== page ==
This week I drank a glass of merlot at happy hour. It was no big deal to anyone except me. For many years, I gave up alcohol for Lent. I felt like I needed to rethink my ritual, so I decided I would be easier on myself. I’m calling this a “soft Lent.” I would mostly give up chocolate and alcohol. If I felt like I needed to be looser and kinder to myself, I would have a damn drink or eat a silly cookie.
I have been thinking about hope. It’s Lent just now, so church is 80% repenting, buoyed by 20% hope. We couldn’t have Lent at all if we didn’t know Easter party time was at the end. The arrangements on the altar now are brown branches, no green at all. Somebody wrapped our cross in scarlet film this year, rather than covering St. Peter, Christ, and St. John the Evangelist with our Lenten screen. I was glad. The screen is fine: a crown of thorns, a chalice and wafer. I really miss the paintings of the guys when they’re covered up, though. I like to see them and be like, what’s up, guys?
I ordered the wine after I got invited to happy hour and realized that I was feeling pretty down, and I ought to go wrap myself in the company of cheerful people. So I drank my wine, sort of expecting to be struck by lighting, but instead laughing at how we faced a whole table of men, all of whom seemed to be staring at us, since The Game was on the TVs right above our heads.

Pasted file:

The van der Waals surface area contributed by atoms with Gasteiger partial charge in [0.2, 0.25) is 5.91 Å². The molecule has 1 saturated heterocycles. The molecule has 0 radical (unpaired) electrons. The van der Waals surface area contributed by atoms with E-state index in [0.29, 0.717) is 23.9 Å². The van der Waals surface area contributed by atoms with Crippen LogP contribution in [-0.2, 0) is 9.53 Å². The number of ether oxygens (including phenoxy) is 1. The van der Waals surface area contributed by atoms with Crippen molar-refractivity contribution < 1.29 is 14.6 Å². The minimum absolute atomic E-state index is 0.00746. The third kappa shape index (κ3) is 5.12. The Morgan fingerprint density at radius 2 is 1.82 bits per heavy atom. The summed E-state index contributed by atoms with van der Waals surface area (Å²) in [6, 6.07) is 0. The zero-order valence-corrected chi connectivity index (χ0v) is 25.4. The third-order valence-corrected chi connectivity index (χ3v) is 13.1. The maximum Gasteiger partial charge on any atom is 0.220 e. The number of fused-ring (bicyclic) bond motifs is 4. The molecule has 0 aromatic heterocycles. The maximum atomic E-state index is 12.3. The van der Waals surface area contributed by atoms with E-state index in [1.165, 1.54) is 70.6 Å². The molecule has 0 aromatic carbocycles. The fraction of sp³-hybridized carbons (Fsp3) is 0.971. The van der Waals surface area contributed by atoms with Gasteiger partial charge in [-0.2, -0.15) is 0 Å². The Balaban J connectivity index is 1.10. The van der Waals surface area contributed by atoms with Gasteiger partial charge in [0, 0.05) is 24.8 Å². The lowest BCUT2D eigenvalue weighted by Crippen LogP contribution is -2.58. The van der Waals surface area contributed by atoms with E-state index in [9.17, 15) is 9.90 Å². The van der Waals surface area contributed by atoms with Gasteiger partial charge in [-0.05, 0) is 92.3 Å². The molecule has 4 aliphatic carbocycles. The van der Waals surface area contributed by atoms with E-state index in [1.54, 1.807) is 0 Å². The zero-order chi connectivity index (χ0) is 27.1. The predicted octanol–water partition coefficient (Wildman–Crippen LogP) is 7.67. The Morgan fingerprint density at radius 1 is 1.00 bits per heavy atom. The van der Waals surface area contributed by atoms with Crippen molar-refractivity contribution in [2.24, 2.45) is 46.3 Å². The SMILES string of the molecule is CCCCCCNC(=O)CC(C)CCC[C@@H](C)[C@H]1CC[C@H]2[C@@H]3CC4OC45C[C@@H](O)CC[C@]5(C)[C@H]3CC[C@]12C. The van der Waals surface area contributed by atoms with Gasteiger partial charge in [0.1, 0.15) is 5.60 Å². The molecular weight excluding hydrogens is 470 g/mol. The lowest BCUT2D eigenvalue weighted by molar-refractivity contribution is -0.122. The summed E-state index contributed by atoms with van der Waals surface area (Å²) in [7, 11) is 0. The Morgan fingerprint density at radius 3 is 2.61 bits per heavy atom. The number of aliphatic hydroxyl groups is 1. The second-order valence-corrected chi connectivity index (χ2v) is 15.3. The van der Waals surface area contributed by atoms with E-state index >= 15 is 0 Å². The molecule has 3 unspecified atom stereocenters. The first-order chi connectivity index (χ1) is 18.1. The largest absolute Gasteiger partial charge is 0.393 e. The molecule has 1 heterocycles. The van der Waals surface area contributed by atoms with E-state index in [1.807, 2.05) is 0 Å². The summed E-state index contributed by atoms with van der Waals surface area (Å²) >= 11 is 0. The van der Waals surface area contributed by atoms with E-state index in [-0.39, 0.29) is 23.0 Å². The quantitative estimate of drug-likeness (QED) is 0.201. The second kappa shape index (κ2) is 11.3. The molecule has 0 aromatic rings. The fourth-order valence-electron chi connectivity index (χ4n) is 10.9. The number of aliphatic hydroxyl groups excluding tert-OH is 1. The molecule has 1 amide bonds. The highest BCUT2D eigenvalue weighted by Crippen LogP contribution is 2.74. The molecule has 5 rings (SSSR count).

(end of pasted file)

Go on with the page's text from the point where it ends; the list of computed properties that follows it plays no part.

The lesson last Sunday was about Abram (still Abram) being shown all the stars. God says, I’m going to give you all these descendants, and Abram is like, yeah, right. Then some creepy stuff happens where God proves He means it by levitating a torch through the halves of a goat carcass or something. (I tried humor the author here, since he was writing a bazillion years ago.)
This story is about expanding horizons. It’s someone saying, “This place is huge. Big. No, bigger. Much bigger. Your life could be much, much bigger.” So big that it’s okay to stop drinking wine for a while if it makes you feel like an A-plus Episcopalian, and it’s also okay to settle for a C, or even an F if your day is a stupid F level day.
Lent is a good time to try to refocus yourself, which could mean experimenting with limits. I have benefited from these limits– learned about how painful and how silly it is when fear you will DIE without a cookie. Craving a cookie, I can often laugh at myself and the whole world. Life is just full of ridiculous burning cravings that could could quickly fade if you are watching for favorite TV show.
This year, I think my more important challenge is to see the big picture, the full sky, and consider which limits are healthy, and which ones make me feel small and hopeless.